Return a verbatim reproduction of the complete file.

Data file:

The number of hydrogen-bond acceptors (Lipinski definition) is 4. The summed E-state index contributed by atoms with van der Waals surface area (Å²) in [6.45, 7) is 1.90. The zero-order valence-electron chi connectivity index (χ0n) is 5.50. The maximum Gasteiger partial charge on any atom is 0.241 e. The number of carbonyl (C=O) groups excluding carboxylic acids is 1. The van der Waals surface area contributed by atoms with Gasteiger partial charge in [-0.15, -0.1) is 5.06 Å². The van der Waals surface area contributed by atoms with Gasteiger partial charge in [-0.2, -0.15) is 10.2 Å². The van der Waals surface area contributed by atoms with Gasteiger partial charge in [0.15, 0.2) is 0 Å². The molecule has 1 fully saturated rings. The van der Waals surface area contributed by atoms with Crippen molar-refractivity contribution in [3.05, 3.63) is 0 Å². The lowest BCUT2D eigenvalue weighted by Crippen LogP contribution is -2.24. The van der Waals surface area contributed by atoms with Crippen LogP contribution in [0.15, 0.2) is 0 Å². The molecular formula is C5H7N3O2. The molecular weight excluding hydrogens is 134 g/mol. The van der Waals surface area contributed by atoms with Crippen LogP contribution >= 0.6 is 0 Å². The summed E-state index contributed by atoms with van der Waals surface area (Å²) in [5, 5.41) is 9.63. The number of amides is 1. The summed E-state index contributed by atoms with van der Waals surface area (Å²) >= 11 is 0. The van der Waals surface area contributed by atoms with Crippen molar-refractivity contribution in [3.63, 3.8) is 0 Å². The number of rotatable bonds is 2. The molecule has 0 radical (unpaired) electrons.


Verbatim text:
The number of hydrogen-bond acceptors (Lipinski definition) is 4. The summed E-state index contributed by atoms with van der Waals surface area (Å²) in [6.45, 7) is 1.90. The zero-order valence-electron chi connectivity index (χ0n) is 5.50. The maximum Gasteiger partial charge on any atom is 0.241 e. The number of carbonyl (C=O) groups excluding carboxylic acids is 1. The van der Waals surface area contributed by atoms with Gasteiger partial charge in [-0.15, -0.1) is 5.06 Å². The van der Waals surface area contributed by atoms with Gasteiger partial charge in [-0.2, -0.15) is 10.2 Å². The van der Waals surface area contributed by atoms with Gasteiger partial charge in [0.15, 0.2) is 0 Å². The molecule has 1 fully saturated rings. The van der Waals surface area contributed by atoms with Crippen molar-refractivity contribution in [3.05, 3.63) is 0 Å². The lowest BCUT2D eigenvalue weighted by Crippen LogP contribution is -2.24. The van der Waals surface area contributed by atoms with Crippen LogP contribution in [0.15, 0.2) is 0 Å². The molecular formula is C5H7N3O2. The molecular weight excluding hydrogens is 134 g/mol. The van der Waals surface area contributed by atoms with Crippen LogP contribution >= 0.6 is 0 Å². The summed E-state index contributed by atoms with van der Waals surface area (Å²) in [5, 5.41) is 9.63. The number of amides is 1. The summed E-state index contributed by atoms with van der Waals surface area (Å²) >= 11 is 0. The van der Waals surface area contributed by atoms with Crippen molar-refractivity contribution in [3.63, 3.8) is 0 Å². The number of rotatable bonds is 2. The molecule has 0 radical (unpaired) electrons.